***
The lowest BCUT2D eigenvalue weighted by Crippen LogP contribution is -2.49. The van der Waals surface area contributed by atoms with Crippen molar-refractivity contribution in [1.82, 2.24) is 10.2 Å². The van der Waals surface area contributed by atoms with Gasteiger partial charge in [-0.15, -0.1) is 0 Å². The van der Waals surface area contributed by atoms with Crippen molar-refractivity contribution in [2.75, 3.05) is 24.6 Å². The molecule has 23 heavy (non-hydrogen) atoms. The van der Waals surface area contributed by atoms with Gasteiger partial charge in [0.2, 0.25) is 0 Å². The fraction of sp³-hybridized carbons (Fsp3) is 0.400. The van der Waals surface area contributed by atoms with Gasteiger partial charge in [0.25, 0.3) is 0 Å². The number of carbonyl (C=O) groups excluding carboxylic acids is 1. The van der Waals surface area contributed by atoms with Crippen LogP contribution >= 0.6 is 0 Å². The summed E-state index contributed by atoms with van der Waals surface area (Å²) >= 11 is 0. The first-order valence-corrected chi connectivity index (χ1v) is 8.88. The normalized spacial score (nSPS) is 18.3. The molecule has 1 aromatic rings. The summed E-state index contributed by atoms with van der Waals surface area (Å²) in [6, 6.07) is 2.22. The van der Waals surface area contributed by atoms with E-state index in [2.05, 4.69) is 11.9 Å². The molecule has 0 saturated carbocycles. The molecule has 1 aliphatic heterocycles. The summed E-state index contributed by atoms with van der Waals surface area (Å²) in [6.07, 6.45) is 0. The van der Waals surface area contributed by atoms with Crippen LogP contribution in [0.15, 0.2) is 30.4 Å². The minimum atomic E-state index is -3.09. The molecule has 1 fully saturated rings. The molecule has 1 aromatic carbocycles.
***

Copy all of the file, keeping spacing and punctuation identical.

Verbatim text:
The lowest BCUT2D eigenvalue weighted by Crippen LogP contribution is -2.49. The van der Waals surface area contributed by atoms with Crippen molar-refractivity contribution in [1.82, 2.24) is 10.2 Å². The van der Waals surface area contributed by atoms with Gasteiger partial charge in [-0.15, -0.1) is 0 Å². The van der Waals surface area contributed by atoms with Crippen molar-refractivity contribution in [2.75, 3.05) is 24.6 Å². The molecule has 23 heavy (non-hydrogen) atoms. The van der Waals surface area contributed by atoms with Gasteiger partial charge in [0.2, 0.25) is 0 Å². The fraction of sp³-hybridized carbons (Fsp3) is 0.400. The van der Waals surface area contributed by atoms with Gasteiger partial charge in [0.25, 0.3) is 0 Å². The number of carbonyl (C=O) groups excluding carboxylic acids is 1. The van der Waals surface area contributed by atoms with Crippen LogP contribution >= 0.6 is 0 Å². The summed E-state index contributed by atoms with van der Waals surface area (Å²) >= 11 is 0. The first-order valence-corrected chi connectivity index (χ1v) is 8.88. The normalized spacial score (nSPS) is 18.3. The molecule has 1 aromatic rings. The summed E-state index contributed by atoms with van der Waals surface area (Å²) in [6, 6.07) is 2.22. The van der Waals surface area contributed by atoms with E-state index in [2.05, 4.69) is 11.9 Å². The molecule has 0 saturated carbocycles. The molecule has 1 aliphatic heterocycles. The summed E-state index contributed by atoms with van der Waals surface area (Å²) in [6.07, 6.45) is 0. The van der Waals surface area contributed by atoms with Crippen LogP contribution in [0.15, 0.2) is 30.4 Å². The minimum atomic E-state index is -3.09. The molecule has 1 fully saturated rings. The molecule has 1 aromatic carbocycles.